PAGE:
Introduction to Sass/SCSS and Less:

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Aloha! So I posted an article on Getting started with Sass/SCSS and one of the questions I got was “what is Sass/SCSS?“ , and I’m like :

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lol

I initially did not write an introductory article on Sass/SCSS, few minutes of your time will be spent on reading “Introduction to Sass/SCSS” . The content of this article provides you with an introduction to the Sass/SCSS and Less tools. Although these tools are similar, their primary purpose is actually to give you an added layer of functionality to basic CSS. Let’s ride!

Sass/SCSS:

Sass is an acronym and typically denotes; Syntactically Awesome Stylesheets and SCSS is simply ; Sassy CSS. They are both preprocessing languages that are compiled to CSS, but they use different technical syntaxes.

Sass uses CSS-compatible, indented syntax to provide customized, well-formatted output. It uses indentation rather than brackets to indicate nesting of selectors, and new lines rather than semicolons to separate properties. Sass employs language extensions such as variables, nested rules, and mixins, my next article will briefly give an Overview of CSS Preprocessing . Especially applicable to effective design, Sass contains useful functions for manipulating colors and other values on your web page. Files using this syntax have the .Sass extension.




SCSS followed the development of Sass; SCSS offers a more flexible syntax, including the ability to write basic CSS. SCSS is an extension of the CSS syntax; therefore, every valid CSS stylesheet is a valid SCSS file with the same meaning. Files using this syntax have the .SCSS extension.




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Working with Sass/SCSS Files:

There are many ways to manage and process your .scss files, the traditional way is to install and use Sass at the command-line. For now lets just quickly discuss the big picture using command-line. For Windows users one of the quickest ways to launch the Command Prompt, in any modern version of Windows, is to use the Run window. A fast way to launch this window is to press the Win + R keys on your keyboard. Then, type cmd or cmd.exe and press Enter or click/tap OK.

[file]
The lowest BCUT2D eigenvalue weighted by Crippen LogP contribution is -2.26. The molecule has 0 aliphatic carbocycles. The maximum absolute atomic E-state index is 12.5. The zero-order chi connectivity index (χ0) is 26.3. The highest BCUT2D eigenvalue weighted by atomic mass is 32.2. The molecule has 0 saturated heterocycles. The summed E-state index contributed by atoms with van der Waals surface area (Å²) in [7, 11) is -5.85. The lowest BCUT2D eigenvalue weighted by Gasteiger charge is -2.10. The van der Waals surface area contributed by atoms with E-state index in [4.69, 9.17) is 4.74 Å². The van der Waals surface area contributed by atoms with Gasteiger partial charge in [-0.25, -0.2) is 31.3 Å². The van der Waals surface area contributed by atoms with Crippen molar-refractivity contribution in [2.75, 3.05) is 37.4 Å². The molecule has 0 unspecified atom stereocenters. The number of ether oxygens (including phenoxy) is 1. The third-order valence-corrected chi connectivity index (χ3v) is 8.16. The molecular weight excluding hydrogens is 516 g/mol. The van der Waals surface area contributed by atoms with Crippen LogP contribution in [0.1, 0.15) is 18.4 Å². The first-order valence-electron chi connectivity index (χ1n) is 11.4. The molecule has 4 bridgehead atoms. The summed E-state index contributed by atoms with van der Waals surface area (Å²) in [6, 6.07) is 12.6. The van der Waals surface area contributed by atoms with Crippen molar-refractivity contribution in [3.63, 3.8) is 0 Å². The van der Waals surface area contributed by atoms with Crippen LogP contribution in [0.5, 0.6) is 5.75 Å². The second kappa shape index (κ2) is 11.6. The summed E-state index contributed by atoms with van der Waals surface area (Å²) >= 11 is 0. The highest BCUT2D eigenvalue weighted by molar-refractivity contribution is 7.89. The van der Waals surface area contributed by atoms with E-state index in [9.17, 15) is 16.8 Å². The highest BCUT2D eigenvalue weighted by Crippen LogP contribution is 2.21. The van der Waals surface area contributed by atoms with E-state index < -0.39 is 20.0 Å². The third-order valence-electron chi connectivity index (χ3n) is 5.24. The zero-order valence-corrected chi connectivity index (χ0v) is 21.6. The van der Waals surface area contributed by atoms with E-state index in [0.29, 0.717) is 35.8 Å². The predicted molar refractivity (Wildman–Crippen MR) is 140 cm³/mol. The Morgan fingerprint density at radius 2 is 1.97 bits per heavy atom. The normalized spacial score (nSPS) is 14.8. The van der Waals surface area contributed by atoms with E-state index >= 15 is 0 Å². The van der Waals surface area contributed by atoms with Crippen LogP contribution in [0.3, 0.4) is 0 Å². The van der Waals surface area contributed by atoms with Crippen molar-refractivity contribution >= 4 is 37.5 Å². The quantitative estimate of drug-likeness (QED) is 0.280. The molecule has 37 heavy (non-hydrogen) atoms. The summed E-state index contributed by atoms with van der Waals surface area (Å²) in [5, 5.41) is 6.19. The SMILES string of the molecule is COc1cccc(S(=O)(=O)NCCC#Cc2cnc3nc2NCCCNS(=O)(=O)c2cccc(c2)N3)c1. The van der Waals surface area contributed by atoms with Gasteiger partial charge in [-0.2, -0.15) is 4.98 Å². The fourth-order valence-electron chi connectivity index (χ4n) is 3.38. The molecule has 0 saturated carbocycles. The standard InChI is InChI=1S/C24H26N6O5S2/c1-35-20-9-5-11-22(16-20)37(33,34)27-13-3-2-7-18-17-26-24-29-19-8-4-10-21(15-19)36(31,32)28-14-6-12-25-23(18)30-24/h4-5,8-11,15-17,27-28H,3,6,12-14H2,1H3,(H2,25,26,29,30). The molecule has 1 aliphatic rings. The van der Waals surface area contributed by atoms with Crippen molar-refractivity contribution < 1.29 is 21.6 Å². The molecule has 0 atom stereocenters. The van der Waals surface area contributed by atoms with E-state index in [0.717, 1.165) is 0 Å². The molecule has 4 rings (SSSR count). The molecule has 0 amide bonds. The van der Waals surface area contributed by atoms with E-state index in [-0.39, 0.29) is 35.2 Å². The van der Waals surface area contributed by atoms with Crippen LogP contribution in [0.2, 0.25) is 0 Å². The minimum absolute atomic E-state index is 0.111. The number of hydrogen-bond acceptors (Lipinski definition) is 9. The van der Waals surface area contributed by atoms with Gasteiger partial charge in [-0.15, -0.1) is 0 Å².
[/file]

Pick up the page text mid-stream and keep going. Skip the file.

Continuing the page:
For Mac you would open an application called terminal.app in your Utilities folder. Windows users would need to install Ruby, but for MAC users this is pre-installed. Use the command in the command-line to install Sass. The idea is that you have Sass installed on you computer globally, so now you can type Sass commands into your command-line. Although, using the command-line is out of scope, I will recommend you spend some time learning about it. It does not take much time or knowledge to start using the command-line.

Basic Sass Commands

Check your Sass version with:

Run Sass to compile a .scss file into a .css file:

You can also command Sass to watch a .scss file for changes then create the .css file:

For even more versatility, either Sass or SCSS syntax can import files written in the other syntax. Files can be automatically converted from one syntax to the other using the following command line tool.

To convert Sass to SCSS, type the following:

sass-convert style.sass style.scss

To convert SCSS to Sass, type the following:

sass-convert style.scss style.sass

Less:

Just like Sass, Less is a CSS preprocessor and it allows web developers to build modular, scalable, and more manageable CSS styles. Remember that preprocessors extend the CSS language and add features that allow variables, mixins, and other functions that enable you to easily maintain CSS. The compiler is what turns Less code into standard CSS that a web browser can read and process. Less is written in JavaScript so it runs inside NodeJS, in the browser, and inside Rhino. There are also many third-party tools that allow you to compile your files in Less and watch for changes.

Some Basic Syntax Differences from Sass

Remember that both Sass and Less can utilize variables to seclude values. Less uses the @ symbol while Sass uses the $ dollar sign to declare a variable, as seen below:



Mixins also have a small syntax differences between Less and Sass.





The same round-border mixin in Sass looks as follows:





Using Less:

You can use Less on the command line via (Node Package Manager), download it as a script file for the browser, or apply it to a wide variety of third-party tools.

The most efficient way to install Less is on the server, via the node.js package manager (npm), like so:

$ npm install -g Less

The Less Compiler

Since Less syntax is non-standard, you will need to set up a compiler. The compiler enables the browser to process and render the output, despite inheriting traits similar to CSS.

Here is a sample of Less code:

@color-base: #2d5e8b;
.class1 {
background-color: @color-base;
.class2 {
background-color: #fff;
color: @color-base;
}
}

The compiler processes the code and converts Less syntax into a browser-compliant CSS format:

.class1 {
background-color: #2d5e8b;
}
.class1 .class2 {
background-color: #fff;
color: #2d5e8b;
}

Sass/SCSS is actually my preprocessor of choice because it is a bit more popular and is more common. As a professional web developer you get to pick the one you like best and know that you will come across and have to work with both.

Thanks for the read! Stay awesome! :) .

Oh! you can reach out to me on Twitter😊

Written by

Software Engineer || Twitter: @awesome_sayrah || Writer@: Code Like A Girl.

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